The Maritime History of the Great Lakes
British Whig (Kingston, ON), July 8, 1881

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The steambarge Saxon, of Belleville, is on the ways at Power's shipyard undergoing repairs. She is receiving a new wheel.

The St. Lawrence Steamboat Co. has purchased another steamer, called the Maxwell, which will run on the lower end of their route.

The barges Elm and Ox have arrived with the first cargoes of salt shipped west from Montreal this year. The barges carried about 3,000 bags.

This morning a raft of timber, in tow of the tug Conqueror, passed down the river. There were five drams. The timber, from Toronto and Hamilton, was bound for Quebec.

The Sailors' Union have started a subscription list for the benefit of the man who,last fall, fell from the crosstrees of the schr. Oliver Mowat, breaking his leg in two places. He is still a sufferer.

A canal steamer arrived at New York yesterday, nine days from Buffalo, bringing 7,500 bush. corn and towing a consort laden with 90,000 bush. corn (sic). This is, in time and tonnage, said to be unprecedented.

Capt. Allan's new tug is now ready for planking. The finest oak and elm are being used. The tug will probably be completed in about a month. The engine and machinery in the Lady Franklin will be transferred to the new tug. The hull of the Lady Franklin will be burned up.


Str. Gipsy, Ottawa, pass. and fgt.

Str. Magnet, Prescott, pass. and fgt.

Str. Passport, Montreal, pass. and fgt.

Str. Algerian, Hamilton, pass. and fgt.

Str. D.C. West, Portland, pass. and fgt.

Prop. Cuba, Ogdensburg, pass. and fgt.

Prop. Prussia, Montreal, pass. and fgt.

Prop. Ocean, Chicago, pass. and fgt.

Prop. Africa, Montreal, pass. and fgt.

Prop. Armenia, Toronto, pass. and fgt.

Prop. Lake Ontario, Chicago, lightened 4,100 bu. wheat.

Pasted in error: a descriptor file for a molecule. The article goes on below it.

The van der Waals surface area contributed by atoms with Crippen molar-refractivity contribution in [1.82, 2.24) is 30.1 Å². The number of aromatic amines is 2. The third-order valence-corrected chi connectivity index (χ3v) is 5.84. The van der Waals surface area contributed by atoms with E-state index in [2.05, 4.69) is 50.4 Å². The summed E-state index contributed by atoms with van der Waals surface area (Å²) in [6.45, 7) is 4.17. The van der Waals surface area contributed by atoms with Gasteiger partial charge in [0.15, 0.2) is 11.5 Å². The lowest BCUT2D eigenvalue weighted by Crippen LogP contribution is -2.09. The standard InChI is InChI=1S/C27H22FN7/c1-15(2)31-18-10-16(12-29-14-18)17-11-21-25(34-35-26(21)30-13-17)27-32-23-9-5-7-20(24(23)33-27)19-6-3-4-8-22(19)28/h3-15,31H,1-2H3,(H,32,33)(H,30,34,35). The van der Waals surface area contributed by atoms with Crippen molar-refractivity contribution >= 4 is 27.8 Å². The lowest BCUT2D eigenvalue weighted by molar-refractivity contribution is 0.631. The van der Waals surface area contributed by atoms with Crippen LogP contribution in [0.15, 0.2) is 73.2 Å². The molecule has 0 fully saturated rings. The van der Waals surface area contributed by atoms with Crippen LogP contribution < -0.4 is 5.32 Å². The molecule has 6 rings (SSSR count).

Tug Carlyle, Ironsides, barges iron ore.

Schr. Guiding Star, Milwaukee, 20,000 wheat.


Steambarge Nile, Ogdensburg, lumber.

A Steamer Burned - This morning the schooner (sic) Ionia took fire at the foot of Wolfe Island and was entirely destroyed, as well as her cargo of hay. She was owned by Mr. C. Kelsey, of Cape Vincent. This is the second vessel, laden with hay, that has been burned at the foot of Wolfe Island.

A Captain's Death - Last evening the fine propeller Prussia, of the Merchants Line, came into Swift's wharf with her flag flying at half mast. On enquiry as to the cause it was learned that the flag was floated out of respect to the memory of Capt. More, of the California, of the same line, who fell through an open hatch at Cleveland and sustained fatal injuries. Capt. More was highly respected by all who knew him. He had been a mariner for upwards of 40 years. His home was in Prescott.

Steamer Nellie Cuthbert - The steamer Nellie Cuthbert has not left port because the Government Inspector will not issue his certificate until she has been made to fully comply with the law. The recent steamboat disaster at London has sharpened the Government officials, who are especially particular that all the necessary apparatus for saving life is provided. The boats on the Cuthbert were considered too small, and an extra outlay of $80 has been made to remedy the defect. New steam pipes, bells and life preservers have all to be added. Altogether upwards of $800 ($300 ?) will have to be outlaid before the steame can pass inspection satisfactorily. Mr. Cuthbert, the builder, will be a loser to some extent by the strict enforcement of the Act. In a few days her repairs will be completed. She will then leave for Toronto, from which she has been engaged to carry passengers to Lorne Park. She is said to be capable of making 13 1/2 miles an hour. She ran from Deseronto to Kingston at that rate of speed.